Capital structure and profitability: the case of Nigerian deposit money banks

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This paper aimed to empirically examine the extent to which capital structure impacts the profitability of Nigerian Deposit Money Banks considering the profitability of eight Nigerian Deposit Money Banks from 2003 to 2018 (16 years). A descriptive research design was adopted for this study, and data were analyzed using regression. The study used secondary data obtained from published annual reports of selected Nigerian Deposit Money Banks on the Nigerian Stock Exchange (NSE) for four years (2003–2018). The study concluded that the indicators used to measure capital structure (debt-equity ratio and leverage ratio) and profitability (returns on equity) had a negative relationship. This means that the use of debts mixed with equity (debt-equity ratio and leverage ratio) in improper proportion as financing methods can negatively affect profitability. Hence, there is a need to identify the optimal mix of capital structure (debts mixed with equity) that maximizes profitability, as well as firm and shareholder value with minimum agency costs as suggested by the trade-off theory and agency theory, respectively. The alternative is to give preference to retained earnings (internal source of finance) as funding source.

Acknowledgment
All researchers and non-researchers that contributed to this paper are highly appreciated.

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    • Table 1. Descriptive statistics of variables for the empirical model
    • Table 2. Regression analysis results for the empirical model
    • Conceptualization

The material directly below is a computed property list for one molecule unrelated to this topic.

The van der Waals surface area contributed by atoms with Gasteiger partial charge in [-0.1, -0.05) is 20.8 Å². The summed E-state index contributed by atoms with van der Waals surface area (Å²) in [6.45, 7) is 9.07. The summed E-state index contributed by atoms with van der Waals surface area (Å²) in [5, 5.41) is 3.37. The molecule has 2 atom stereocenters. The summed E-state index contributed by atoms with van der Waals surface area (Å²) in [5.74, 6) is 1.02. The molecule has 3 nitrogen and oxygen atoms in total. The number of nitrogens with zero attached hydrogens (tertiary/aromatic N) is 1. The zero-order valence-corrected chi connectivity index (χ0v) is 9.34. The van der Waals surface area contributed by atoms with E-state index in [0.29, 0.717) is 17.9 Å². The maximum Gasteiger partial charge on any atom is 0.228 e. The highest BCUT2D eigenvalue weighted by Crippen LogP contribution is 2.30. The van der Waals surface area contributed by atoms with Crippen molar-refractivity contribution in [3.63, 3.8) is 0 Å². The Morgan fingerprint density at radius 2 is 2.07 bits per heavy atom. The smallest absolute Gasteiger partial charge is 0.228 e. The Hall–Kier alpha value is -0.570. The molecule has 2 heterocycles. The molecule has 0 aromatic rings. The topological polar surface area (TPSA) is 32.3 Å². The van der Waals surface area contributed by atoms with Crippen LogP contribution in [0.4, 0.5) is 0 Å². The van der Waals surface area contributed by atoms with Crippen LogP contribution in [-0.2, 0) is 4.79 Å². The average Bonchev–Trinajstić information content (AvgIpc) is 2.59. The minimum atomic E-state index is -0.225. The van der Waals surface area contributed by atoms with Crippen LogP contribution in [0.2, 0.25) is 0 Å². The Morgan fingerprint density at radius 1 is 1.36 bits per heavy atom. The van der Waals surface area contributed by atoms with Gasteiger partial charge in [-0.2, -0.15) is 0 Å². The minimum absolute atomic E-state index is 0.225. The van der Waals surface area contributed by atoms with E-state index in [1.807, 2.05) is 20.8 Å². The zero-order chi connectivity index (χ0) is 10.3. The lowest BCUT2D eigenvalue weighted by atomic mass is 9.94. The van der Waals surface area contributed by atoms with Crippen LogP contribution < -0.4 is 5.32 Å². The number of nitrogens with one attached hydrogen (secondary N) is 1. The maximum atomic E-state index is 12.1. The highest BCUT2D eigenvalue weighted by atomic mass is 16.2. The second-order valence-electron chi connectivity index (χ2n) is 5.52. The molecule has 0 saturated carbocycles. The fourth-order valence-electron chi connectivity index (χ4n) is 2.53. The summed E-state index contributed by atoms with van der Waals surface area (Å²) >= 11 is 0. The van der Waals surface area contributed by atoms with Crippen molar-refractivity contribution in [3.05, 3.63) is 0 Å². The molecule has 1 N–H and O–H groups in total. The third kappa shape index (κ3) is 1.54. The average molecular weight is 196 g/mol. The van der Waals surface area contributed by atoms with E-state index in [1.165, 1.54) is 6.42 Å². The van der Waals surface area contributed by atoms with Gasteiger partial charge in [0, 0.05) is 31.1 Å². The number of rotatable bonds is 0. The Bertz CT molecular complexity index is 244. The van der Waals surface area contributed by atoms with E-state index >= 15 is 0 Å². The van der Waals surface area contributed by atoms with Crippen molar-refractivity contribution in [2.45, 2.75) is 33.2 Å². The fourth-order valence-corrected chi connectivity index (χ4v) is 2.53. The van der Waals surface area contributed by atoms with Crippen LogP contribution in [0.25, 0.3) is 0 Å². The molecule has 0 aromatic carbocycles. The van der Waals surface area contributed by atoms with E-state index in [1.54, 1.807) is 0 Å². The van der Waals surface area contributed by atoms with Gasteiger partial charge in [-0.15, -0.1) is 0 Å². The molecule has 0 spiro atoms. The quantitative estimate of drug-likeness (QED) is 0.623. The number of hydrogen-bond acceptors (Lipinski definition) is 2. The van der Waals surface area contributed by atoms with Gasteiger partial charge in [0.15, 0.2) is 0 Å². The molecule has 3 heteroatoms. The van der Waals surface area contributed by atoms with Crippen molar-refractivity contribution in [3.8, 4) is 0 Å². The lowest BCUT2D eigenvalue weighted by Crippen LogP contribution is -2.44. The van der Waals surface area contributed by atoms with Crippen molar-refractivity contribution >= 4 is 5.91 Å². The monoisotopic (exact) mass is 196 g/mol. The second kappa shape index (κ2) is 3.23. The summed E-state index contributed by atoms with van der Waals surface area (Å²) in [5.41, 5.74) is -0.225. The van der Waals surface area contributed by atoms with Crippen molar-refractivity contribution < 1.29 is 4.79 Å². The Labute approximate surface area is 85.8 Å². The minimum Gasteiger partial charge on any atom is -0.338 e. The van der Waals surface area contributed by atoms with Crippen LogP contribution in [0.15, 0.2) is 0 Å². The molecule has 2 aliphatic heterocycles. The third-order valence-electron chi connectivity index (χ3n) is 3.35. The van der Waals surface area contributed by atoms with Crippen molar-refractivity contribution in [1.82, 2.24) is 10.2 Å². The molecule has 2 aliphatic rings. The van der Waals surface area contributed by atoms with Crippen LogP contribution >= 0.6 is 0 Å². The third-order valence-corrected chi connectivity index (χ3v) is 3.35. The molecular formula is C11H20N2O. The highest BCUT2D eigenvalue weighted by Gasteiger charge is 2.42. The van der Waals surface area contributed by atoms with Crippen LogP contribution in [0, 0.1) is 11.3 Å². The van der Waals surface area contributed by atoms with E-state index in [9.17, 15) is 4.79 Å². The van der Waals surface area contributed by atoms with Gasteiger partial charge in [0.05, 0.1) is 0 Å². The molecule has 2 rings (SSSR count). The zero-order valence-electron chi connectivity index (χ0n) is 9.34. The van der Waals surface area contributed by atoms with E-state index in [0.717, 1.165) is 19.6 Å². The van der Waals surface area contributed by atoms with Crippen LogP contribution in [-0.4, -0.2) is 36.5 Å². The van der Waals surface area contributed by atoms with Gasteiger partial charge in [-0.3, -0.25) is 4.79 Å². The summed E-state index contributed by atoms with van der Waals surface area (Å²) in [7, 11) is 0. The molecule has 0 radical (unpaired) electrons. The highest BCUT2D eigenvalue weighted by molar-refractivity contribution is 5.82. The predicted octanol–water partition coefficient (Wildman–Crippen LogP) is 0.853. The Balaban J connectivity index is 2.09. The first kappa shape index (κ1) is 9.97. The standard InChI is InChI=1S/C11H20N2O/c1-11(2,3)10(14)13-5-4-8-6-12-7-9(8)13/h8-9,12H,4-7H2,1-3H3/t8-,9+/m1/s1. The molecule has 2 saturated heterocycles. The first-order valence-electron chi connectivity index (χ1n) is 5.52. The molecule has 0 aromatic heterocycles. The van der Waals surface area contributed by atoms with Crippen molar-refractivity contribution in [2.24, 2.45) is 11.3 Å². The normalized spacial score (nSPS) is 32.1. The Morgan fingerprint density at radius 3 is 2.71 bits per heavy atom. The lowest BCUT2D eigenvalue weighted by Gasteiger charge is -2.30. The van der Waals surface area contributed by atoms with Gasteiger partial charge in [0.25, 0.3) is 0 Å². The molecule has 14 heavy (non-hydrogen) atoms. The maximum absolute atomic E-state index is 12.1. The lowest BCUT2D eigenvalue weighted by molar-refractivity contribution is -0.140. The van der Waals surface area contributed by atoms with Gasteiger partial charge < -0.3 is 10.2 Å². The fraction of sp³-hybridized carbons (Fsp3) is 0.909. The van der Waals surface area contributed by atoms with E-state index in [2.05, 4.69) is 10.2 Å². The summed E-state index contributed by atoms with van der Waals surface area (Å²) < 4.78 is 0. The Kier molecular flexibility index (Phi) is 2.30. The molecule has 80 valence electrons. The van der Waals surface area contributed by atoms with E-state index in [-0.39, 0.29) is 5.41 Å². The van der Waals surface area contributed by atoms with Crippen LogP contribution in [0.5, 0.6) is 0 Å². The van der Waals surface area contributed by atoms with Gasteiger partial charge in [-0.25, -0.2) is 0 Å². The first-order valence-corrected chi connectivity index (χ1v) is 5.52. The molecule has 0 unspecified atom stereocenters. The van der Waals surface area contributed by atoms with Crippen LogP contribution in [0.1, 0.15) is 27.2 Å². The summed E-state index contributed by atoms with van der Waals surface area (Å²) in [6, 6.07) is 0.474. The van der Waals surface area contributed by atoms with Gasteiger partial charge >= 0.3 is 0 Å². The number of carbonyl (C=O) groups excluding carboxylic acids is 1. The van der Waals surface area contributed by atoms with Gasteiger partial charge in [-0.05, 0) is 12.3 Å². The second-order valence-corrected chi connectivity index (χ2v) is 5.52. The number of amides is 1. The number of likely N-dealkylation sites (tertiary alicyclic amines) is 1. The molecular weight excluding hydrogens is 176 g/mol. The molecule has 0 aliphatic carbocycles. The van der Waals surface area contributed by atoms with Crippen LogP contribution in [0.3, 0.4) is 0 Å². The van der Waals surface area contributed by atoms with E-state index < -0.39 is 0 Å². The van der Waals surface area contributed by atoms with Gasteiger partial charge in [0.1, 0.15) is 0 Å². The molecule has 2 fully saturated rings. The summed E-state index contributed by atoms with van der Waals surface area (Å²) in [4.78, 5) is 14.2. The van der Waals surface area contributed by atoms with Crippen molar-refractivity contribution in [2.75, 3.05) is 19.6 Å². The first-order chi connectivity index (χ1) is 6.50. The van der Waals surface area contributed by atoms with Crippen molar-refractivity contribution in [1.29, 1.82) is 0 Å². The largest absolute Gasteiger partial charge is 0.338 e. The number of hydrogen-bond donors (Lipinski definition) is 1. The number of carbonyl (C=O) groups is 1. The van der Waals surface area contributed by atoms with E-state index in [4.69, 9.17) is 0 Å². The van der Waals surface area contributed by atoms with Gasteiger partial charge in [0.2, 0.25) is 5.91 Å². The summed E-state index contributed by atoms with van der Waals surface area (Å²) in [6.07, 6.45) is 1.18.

Adegbola Olubukola Otekunrin, Johnson Kolawole Olowookere, Damilola Gabriel Fagboro
    • Data curation
      Adegbola Olubukola Otekunrin, Johnson Kolawole Olowookere, Damilola Gabriel Fagboro
    • Formal Analysis
      Adegbola Olubukola Otekunrin, Johnson Kolawole Olowookere, Damilola Gabriel Fagboro
    • Funding acquisition
      Adegbola Olubukola Otekunrin, Tony Ikechukwu Nwanji, Johnson Kolawole Olowookere, Damilola Gabriel Fagboro
    • Investigation
      Adegbola Olubukola Otekunrin, Johnson Kolawole Olowookere, Damilola Gabriel Fagboro
    • Methodology
      Adegbola Olubukola Otekunrin, Damilola Gabriel Fagboro
    • Project administration
      Adegbola Olubukola Otekunrin, Tony Ikechukwu Nwanji, Damilola Eluyela, Johnson Kolawole Olowookere, Damilola Gabriel Fagboro
    • Resources
      Adegbola Olubukola Otekunrin, Tony Ikechukwu Nwanji, Damilola Eluyela, Damilola Gabriel Fagboro
    • Software
      Adegbola Olubukola Otekunrin, Johnson Kolawole Olowookere, Damilola Gabriel Fagboro
    • Supervision
      Adegbola Olubukola Otekunrin, Damilola Gabriel Fagboro
    • Validation
      Adegbola Olubukola Otekunrin, Johnson Kolawole Olowookere, Damilola Gabriel Fagboro
    • Writing – review & editing
      Adegbola Olubukola Otekunrin, Tony Ikechukwu Nwanji, Damilola Eluyela, Johnson Kolawole Olowookere, Damilola Gabriel Fagboro
    • Visualization
      Johnson Kolawole Olowookere
    • Writing – original draft
      Damilola Gabriel Fagboro